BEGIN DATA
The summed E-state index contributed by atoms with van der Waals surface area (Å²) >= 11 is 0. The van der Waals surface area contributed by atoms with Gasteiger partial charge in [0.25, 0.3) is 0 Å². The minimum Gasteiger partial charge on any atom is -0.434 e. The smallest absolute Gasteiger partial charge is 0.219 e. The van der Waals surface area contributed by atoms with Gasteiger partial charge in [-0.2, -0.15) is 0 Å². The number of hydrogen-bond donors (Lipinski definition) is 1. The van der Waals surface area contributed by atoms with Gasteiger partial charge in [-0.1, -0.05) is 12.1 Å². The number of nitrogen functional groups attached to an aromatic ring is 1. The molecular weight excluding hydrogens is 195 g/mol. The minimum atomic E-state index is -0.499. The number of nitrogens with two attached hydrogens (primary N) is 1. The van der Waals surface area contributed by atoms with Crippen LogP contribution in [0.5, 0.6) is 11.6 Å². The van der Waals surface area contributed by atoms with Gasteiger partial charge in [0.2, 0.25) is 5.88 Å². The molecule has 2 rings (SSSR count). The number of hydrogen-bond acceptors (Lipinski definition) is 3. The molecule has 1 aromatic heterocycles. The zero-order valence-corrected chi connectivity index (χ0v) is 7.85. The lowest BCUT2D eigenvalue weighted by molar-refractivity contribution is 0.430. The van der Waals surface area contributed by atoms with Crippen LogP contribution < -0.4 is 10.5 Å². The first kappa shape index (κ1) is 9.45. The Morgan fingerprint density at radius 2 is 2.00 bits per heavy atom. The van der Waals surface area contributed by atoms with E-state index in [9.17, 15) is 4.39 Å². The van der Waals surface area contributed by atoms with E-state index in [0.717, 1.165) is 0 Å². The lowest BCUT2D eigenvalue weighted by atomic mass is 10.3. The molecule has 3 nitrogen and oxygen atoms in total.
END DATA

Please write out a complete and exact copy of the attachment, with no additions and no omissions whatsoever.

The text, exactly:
The summed E-state index contributed by atoms with van der Waals surface area (Å²) >= 11 is 0. The van der Waals surface area contributed by atoms with Gasteiger partial charge in [0.25, 0.3) is 0 Å². The minimum Gasteiger partial charge on any atom is -0.434 e. The smallest absolute Gasteiger partial charge is 0.219 e. The van der Waals surface area contributed by atoms with Gasteiger partial charge in [-0.2, -0.15) is 0 Å². The number of hydrogen-bond donors (Lipinski definition) is 1. The van der Waals surface area contributed by atoms with Gasteiger partial charge in [-0.1, -0.05) is 12.1 Å². The number of nitrogen functional groups attached to an aromatic ring is 1. The molecular weight excluding hydrogens is 195 g/mol. The minimum atomic E-state index is -0.499. The number of nitrogens with two attached hydrogens (primary N) is 1. The van der Waals surface area contributed by atoms with Crippen LogP contribution in [0.5, 0.6) is 11.6 Å². The van der Waals surface area contributed by atoms with Gasteiger partial charge in [0.2, 0.25) is 5.88 Å². The molecule has 2 rings (SSSR count). The number of hydrogen-bond acceptors (Lipinski definition) is 3. The molecule has 1 aromatic heterocycles. The zero-order valence-corrected chi connectivity index (χ0v) is 7.85. The lowest BCUT2D eigenvalue weighted by molar-refractivity contribution is 0.430. The van der Waals surface area contributed by atoms with Crippen LogP contribution < -0.4 is 10.5 Å². The first kappa shape index (κ1) is 9.45. The Morgan fingerprint density at radius 2 is 2.00 bits per heavy atom. The van der Waals surface area contributed by atoms with E-state index in [9.17, 15) is 4.39 Å². The van der Waals surface area contributed by atoms with E-state index in [0.717, 1.165) is 0 Å². The lowest BCUT2D eigenvalue weighted by atomic mass is 10.3. The molecule has 3 nitrogen and oxygen atoms in total.